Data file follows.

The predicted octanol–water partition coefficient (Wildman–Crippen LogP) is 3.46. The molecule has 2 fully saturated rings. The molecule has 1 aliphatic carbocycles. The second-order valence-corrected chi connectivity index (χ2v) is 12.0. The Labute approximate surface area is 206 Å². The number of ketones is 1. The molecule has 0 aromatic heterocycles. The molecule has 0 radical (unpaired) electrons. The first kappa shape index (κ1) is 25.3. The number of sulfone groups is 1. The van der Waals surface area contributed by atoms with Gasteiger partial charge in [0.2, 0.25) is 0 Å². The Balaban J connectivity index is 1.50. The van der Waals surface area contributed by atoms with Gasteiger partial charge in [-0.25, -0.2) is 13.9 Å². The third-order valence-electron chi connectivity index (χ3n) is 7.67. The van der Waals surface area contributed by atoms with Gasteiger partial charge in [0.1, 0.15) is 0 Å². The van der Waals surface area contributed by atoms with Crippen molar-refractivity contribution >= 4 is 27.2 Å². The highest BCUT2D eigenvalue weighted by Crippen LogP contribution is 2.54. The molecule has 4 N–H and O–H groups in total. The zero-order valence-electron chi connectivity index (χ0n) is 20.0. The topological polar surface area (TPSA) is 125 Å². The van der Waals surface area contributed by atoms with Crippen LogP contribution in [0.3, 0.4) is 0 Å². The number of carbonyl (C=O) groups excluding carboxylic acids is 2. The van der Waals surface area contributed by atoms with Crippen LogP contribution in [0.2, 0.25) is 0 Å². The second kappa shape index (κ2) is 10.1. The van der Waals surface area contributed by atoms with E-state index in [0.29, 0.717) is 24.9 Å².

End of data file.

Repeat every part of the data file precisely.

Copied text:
The predicted octanol–water partition coefficient (Wildman–Crippen LogP) is 3.46. The molecule has 2 fully saturated rings. The molecule has 1 aliphatic carbocycles. The second-order valence-corrected chi connectivity index (χ2v) is 12.0. The Labute approximate surface area is 206 Å². The number of ketones is 1. The molecule has 0 aromatic heterocycles. The molecule has 0 radical (unpaired) electrons. The first kappa shape index (κ1) is 25.3. The number of sulfone groups is 1. The van der Waals surface area contributed by atoms with Gasteiger partial charge in [0.2, 0.25) is 0 Å². The Balaban J connectivity index is 1.50. The van der Waals surface area contributed by atoms with Gasteiger partial charge in [-0.25, -0.2) is 13.9 Å². The third-order valence-electron chi connectivity index (χ3n) is 7.67. The van der Waals surface area contributed by atoms with Gasteiger partial charge in [0.1, 0.15) is 0 Å². The van der Waals surface area contributed by atoms with Crippen molar-refractivity contribution >= 4 is 27.2 Å². The highest BCUT2D eigenvalue weighted by Crippen LogP contribution is 2.54. The molecule has 4 N–H and O–H groups in total. The zero-order valence-electron chi connectivity index (χ0n) is 20.0. The topological polar surface area (TPSA) is 125 Å². The van der Waals surface area contributed by atoms with Crippen LogP contribution in [0.3, 0.4) is 0 Å². The number of carbonyl (C=O) groups excluding carboxylic acids is 2. The van der Waals surface area contributed by atoms with Crippen LogP contribution in [0.2, 0.25) is 0 Å². The second kappa shape index (κ2) is 10.1. The van der Waals surface area contributed by atoms with E-state index in [0.29, 0.717) is 24.9 Å².